Alexandre wrote:
> On Thu, 27 Jan 2005 10:44:45 -0500, Merlin Moncure
> <[EMAIL PROTECTED]> wrote:
> > Alexandre wrote:
> > ok, you have a couple of different options here.  The first thing
> > jumps out at me is to use arrays to cheat using arrays.
> >   Let's start with the normalized result set.
> >
> > select product_id, department_id,  sum(req_time) group by
> > department_id
> >
> > product_id |  department_id    |  sum
> > 924           a                   6000
> > 924           c                   1575
> > 907           a                   1500
> > [...]
> Hello Merlin,
> First of all, thanks for your time. Yes this is exactly what I'm doing
> right now (if I understand well your point here). All records in
> design.product_department_time are unique for each (product_id,
> req_time) combo and 0-null values are not possible. This is the first
> listing you have.

Right.  I expanding departments into columns is basically a dead end.
First of all, SQL is not really designed to do this, and second of all
(comments continued below)

>  product_id |  a   |  c   |  d
> ------------+------+------+------
>         906 | 3000 |      |
>         906 |      | 3000 |
>         906 |      |      | 1935
>         907 | 1500 |      |
>         907 |      | 1500 |
>         907 |      |      | 4575
>         924 | 6000 |      |
>         924 |      | 1575 |

the above table is more expensive to group than the normalized version
above because it is much, much longer.  This will get worse and worse as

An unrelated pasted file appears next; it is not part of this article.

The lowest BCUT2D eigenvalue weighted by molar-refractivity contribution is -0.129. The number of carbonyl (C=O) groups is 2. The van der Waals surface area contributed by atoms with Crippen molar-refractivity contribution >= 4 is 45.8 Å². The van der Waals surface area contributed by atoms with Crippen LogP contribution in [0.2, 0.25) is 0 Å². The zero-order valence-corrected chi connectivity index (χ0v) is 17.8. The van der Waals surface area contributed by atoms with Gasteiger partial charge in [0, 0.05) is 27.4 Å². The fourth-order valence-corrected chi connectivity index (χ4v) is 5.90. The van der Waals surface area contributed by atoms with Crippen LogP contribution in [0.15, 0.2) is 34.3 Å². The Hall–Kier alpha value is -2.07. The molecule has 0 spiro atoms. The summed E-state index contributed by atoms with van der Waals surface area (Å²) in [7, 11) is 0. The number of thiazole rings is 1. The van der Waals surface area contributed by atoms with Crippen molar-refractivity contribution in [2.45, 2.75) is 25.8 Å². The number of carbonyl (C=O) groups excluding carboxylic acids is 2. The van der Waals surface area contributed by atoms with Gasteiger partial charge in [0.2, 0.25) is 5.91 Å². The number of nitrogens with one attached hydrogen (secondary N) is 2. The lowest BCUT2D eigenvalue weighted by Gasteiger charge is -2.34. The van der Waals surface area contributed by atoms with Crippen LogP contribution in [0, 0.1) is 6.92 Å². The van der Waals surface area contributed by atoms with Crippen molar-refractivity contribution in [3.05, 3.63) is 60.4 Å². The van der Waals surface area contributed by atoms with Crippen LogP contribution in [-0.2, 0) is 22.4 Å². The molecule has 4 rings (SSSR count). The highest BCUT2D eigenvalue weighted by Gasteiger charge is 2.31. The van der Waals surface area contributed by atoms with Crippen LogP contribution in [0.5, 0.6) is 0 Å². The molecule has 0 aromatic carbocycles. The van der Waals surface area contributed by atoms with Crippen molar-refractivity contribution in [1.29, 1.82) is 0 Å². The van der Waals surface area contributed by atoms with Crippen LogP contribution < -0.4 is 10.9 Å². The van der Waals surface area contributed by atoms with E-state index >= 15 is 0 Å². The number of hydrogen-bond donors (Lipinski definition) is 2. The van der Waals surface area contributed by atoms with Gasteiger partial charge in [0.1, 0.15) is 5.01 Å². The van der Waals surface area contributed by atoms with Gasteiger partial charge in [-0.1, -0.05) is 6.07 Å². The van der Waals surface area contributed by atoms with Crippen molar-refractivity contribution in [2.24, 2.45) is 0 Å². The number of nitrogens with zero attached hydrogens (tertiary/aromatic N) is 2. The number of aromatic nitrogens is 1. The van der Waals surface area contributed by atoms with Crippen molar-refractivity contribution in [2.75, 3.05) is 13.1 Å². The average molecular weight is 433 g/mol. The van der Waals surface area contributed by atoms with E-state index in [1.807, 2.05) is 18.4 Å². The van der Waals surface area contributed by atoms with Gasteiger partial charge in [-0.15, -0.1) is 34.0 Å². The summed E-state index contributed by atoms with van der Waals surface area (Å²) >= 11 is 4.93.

you add more departments.  So, whatever you end up doing, I'd advise
against expanding rows from a table into columns of a result except for
very, very special cases.  This is not one of those cases.

> I did not used arrays because I didn't think about it, but I don't
> know if this is still the most efficient way. My software will have to
> work out the data, unless the array expands in good columns. But I'm
> not an expert at all. I try to do good DB design, but sometimes this
> is more complicated to work with the data.

Arrays are a quick'n'dirty way to de-normalize a result set.  According
to me, de-normalization is o.k. for result sets *only*.  Generally, it
is inappropriate to de-normalize any persistent object in the database,
such as a view (or especially) a table.  de-normalizing sets can
sometimes simplify client-side coding issues or provide a performance
benefit at the query stage (or slow it down, so be careful!)

> And i also have a jobs table which has one product_id attached to one
> job with the required quantity to produce. So I must shouw the user
> how much time this will require by departments for each jobs. :) This
> is a nice report, but I don't want to kill the database each time the
> user want to see it.

You always have the option to do this in code.  This basically means
ordering the result set and writing a nested loop to pass over the data.
If you happen to be using a report engine (and it sounds like you are),
some engines can simplify this via a grouping criteria, some can't.

If parsing an array string is a pain I happen to have a C++ class handy
that can compose/decompose a postgresql array string if:
a: no more than 1 dimension and 
b: array bounds are known

Let me know if you need it and I'll send it over.

---------------------------(end of broadcast)---------------------------
TIP 1: subscribe and unsubscribe commands go to [EMAIL PROTECTED]

Reply via email to